States Appeal Judge’s Decision to Toss Local Tax Deductions Lawsuit

December 3, 2019 by Tom Ramstack

WASHINGTON – Four states are appealing a federal judge’s September dismissal of their lawsuit challenging federal authority to limit state and local tax deductions.

In a filing before the 2nd U.S. Circuit Court of Appeals, attorneys for the states argue the cap unconstitutionally interferes with their clients’ 10th Amendment rights.

The underlying lawsuit also accuses congressional Republicans of deceit by trying to use the limit on deductions to raise property taxes in high-income predominantly Democratic states.

New York, New Jersey, Connecticut and Maryland originally sued the Treasury Department, Treasury Secretary Steven Mnuchin and the IRS, among others, in July 2018.

They alleged that the new limit on the so-called SALT deduction, part of the Tax Cuts and Jobs Act of 2017, was “an unconstitutional assault on states’ sovereign choices.”

But U.S. District Judge J. Paul Oetken dismissed the suit on Sept. 30, finding the plaintiffs ultimately failed to show that the SALT cap was unconstitutionally coercive or that it imposed on their own sovereign rights.

SALT in this case stands for “State and Local Taxes.”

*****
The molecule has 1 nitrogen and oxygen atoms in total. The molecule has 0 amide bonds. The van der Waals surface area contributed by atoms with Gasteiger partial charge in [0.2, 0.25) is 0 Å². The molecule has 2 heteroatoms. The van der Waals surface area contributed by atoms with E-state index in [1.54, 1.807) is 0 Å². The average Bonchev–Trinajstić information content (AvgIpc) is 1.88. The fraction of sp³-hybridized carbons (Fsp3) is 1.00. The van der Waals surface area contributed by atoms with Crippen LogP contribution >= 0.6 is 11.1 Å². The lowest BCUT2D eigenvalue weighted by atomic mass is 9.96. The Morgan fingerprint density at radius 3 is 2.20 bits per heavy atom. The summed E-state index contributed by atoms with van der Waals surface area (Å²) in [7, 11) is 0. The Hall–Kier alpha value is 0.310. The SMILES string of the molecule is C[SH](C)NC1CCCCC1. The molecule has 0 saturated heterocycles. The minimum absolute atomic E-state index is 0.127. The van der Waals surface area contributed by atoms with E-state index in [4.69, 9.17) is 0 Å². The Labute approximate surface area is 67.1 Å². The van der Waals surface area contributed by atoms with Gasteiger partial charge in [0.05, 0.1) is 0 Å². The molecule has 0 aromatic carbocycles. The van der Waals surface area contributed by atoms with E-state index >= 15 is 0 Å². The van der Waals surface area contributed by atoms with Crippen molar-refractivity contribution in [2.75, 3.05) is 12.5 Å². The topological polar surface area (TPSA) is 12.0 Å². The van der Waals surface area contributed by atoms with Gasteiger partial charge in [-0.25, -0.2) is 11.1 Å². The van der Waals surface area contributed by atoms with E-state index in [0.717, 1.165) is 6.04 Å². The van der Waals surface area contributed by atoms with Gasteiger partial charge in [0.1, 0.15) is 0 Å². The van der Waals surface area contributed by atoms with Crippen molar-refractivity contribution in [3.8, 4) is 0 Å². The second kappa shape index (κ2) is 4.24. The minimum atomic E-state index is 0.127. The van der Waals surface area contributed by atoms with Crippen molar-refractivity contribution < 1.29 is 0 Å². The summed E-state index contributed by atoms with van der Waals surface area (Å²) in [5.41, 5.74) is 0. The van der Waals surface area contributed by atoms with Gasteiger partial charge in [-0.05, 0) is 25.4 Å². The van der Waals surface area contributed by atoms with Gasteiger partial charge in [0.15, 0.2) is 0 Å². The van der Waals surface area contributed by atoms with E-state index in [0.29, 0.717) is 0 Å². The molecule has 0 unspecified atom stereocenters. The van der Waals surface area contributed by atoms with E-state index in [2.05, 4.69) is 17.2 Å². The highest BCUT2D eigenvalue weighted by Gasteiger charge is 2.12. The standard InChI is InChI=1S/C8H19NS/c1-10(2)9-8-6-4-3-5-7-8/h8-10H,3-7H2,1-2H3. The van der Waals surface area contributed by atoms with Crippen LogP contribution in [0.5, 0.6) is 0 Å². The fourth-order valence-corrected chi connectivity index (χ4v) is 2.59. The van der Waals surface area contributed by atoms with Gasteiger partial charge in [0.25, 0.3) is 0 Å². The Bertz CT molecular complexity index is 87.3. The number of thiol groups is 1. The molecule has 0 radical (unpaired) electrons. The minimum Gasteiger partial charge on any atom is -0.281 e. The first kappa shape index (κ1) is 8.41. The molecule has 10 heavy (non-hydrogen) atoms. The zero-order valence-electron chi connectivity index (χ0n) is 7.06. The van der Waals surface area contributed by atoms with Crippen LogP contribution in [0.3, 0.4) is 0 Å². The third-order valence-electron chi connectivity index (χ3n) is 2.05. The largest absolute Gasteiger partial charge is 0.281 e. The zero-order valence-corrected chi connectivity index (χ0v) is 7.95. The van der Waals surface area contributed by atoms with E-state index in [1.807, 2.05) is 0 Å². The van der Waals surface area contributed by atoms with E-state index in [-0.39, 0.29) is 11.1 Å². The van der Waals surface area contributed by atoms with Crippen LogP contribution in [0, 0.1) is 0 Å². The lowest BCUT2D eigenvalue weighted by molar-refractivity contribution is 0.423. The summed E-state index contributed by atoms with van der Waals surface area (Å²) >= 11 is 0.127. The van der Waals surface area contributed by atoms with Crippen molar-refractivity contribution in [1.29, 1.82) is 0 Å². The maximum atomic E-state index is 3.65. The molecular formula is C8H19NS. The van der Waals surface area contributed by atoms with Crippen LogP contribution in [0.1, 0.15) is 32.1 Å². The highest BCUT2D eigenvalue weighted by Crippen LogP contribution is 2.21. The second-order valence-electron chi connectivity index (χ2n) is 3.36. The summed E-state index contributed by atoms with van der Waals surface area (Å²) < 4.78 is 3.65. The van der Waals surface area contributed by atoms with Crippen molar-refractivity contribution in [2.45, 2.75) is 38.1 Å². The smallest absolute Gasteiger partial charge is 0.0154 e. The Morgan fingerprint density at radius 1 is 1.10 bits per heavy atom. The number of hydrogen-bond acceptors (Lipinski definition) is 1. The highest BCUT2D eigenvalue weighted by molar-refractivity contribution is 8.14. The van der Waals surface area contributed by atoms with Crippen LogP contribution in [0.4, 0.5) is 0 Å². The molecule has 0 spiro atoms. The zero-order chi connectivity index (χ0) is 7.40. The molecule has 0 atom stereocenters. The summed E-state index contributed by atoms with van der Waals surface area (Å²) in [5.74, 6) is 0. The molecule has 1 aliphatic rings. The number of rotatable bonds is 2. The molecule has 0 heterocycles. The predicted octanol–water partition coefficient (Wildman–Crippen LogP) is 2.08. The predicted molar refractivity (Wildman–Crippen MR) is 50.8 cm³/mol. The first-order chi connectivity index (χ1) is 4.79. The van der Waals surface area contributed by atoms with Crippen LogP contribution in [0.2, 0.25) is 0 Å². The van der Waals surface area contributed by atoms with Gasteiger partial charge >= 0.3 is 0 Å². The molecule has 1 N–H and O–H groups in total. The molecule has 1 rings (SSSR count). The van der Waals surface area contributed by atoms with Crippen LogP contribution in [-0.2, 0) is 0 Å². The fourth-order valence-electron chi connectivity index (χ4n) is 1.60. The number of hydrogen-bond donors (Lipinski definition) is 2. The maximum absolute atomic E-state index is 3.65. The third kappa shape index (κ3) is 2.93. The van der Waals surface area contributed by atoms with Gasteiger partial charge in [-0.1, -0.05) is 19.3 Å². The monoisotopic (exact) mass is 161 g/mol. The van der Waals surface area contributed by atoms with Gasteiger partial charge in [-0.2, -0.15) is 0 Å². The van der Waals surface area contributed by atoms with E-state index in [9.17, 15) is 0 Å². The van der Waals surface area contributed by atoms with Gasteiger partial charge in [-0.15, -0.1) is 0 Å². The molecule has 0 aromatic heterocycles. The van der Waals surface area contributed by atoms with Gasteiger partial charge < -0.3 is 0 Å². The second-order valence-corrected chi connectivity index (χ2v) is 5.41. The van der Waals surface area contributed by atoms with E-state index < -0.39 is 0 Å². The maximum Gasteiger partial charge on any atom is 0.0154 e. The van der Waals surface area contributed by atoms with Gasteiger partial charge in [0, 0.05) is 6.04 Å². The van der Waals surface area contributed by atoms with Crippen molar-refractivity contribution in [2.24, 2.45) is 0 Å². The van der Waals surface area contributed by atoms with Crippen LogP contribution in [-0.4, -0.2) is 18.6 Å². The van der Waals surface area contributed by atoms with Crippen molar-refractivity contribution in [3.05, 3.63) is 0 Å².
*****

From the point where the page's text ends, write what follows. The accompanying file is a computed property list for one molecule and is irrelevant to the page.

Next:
He went on to note that the federal government has “exhaustive” authority to impose and collect income taxes.

Previously, there was no limit on the state and local tax deductions.

Lawmakers in high-tax states have tried repeatedly to overturn the SALT deductions. The cap was one of the most politically divisive parts of the Trump administration’s tax overhaul.

The judge said states have discretion to enact their own tax policies. “But the bare fact that an otherwise valid federal law necessarily affects the decisional landscape within which states must choose how to exercise their own sovereign authority hardly renders the law an unconstitutional infringement of state power,” Oetken’s ruling said.

As an apparent response to the ruling, Maryland Gov. Larry Hogan and some state General Assembly lawmakers pledged to introduce legislation that would allow residents to claim deductions at a higher rate.

A Maryland Comptroller’s Office analysis showed about 28 percent of the state’s residents would pay more in state and local taxes because of the federal law.

New York Gov. Andrew Cuomo called the Democrat-led uproar over the federal cap “economic civil war.”

New York Attorney General Letitia James said the cap “is expected to cost New York’s taxpayers over $100 billion, which is why we will fight this senseless and unconstitutional law.”

She said the $10,000 cap might make some of the 1 percent of state taxpayers who pay 46 percent of the state’s income taxes move to states where they face lower taxes.

Connecticut Attorney General William Tong called the SALT cap “an abusive and discriminatory tax hike on Connecticut.”

“This disappointing decision makes it harder for our state to protect its taxpayers from the disproportionately harmful effects of Trump’s tax law,” Tong said in a statement.The case is State of New York v. Mnuchin, 18-cv-6427, U.S. District Court, Southern District of New York.

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